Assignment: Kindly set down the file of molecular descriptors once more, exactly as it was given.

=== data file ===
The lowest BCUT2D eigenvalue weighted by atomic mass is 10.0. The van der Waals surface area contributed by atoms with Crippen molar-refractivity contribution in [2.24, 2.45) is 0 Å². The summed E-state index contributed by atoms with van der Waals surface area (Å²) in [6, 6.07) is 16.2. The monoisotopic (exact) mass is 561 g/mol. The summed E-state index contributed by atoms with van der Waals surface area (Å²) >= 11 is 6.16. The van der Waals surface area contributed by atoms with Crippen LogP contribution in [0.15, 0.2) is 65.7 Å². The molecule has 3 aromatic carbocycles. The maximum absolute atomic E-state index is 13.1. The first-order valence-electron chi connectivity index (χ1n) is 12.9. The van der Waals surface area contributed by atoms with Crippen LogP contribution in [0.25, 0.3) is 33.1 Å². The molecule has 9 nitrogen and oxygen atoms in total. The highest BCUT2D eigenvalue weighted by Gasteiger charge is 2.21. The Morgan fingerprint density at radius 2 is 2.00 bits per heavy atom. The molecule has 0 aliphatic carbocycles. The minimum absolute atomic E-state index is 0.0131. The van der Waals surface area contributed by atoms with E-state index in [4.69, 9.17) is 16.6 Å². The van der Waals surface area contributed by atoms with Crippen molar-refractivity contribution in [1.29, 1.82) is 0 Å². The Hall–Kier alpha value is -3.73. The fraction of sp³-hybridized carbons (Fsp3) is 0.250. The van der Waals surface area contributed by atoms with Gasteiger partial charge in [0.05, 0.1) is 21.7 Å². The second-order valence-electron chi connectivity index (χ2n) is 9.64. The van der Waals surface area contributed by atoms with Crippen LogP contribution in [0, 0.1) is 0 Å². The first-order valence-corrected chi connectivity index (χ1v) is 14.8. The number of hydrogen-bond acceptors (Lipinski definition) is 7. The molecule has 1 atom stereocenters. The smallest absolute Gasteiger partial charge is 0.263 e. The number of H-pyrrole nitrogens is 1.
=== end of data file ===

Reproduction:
The lowest BCUT2D eigenvalue weighted by atomic mass is 10.0. The van der Waals surface area contributed by atoms with Crippen molar-refractivity contribution in [2.24, 2.45) is 0 Å². The summed E-state index contributed by atoms with van der Waals surface area (Å²) in [6, 6.07) is 16.2. The monoisotopic (exact) mass is 561 g/mol. The summed E-state index contributed by atoms with van der Waals surface area (Å²) >= 11 is 6.16. The van der Waals surface area contributed by atoms with Crippen LogP contribution in [0.15, 0.2) is 65.7 Å². The molecule has 3 aromatic carbocycles. The maximum absolute atomic E-state index is 13.1. The first-order valence-electron chi connectivity index (χ1n) is 12.9. The van der Waals surface area contributed by atoms with Crippen LogP contribution in [0.25, 0.3) is 33.1 Å². The molecule has 9 nitrogen and oxygen atoms in total. The highest BCUT2D eigenvalue weighted by Gasteiger charge is 2.21. The Morgan fingerprint density at radius 2 is 2.00 bits per heavy atom. The molecule has 0 aliphatic carbocycles. The minimum absolute atomic E-state index is 0.0131. The van der Waals surface area contributed by atoms with E-state index in [4.69, 9.17) is 16.6 Å². The van der Waals surface area contributed by atoms with Crippen molar-refractivity contribution in [1.29, 1.82) is 0 Å². The Hall–Kier alpha value is -3.73. The fraction of sp³-hybridized carbons (Fsp3) is 0.250. The van der Waals surface area contributed by atoms with Gasteiger partial charge in [0.05, 0.1) is 21.7 Å². The second-order valence-electron chi connectivity index (χ2n) is 9.64. The van der Waals surface area contributed by atoms with Crippen LogP contribution in [0, 0.1) is 0 Å². The first-order valence-corrected chi connectivity index (χ1v) is 14.8. The number of hydrogen-bond acceptors (Lipinski definition) is 7. The molecule has 1 atom stereocenters. The smallest absolute Gasteiger partial charge is 0.263 e. The number of H-pyrrole nitrogens is 1.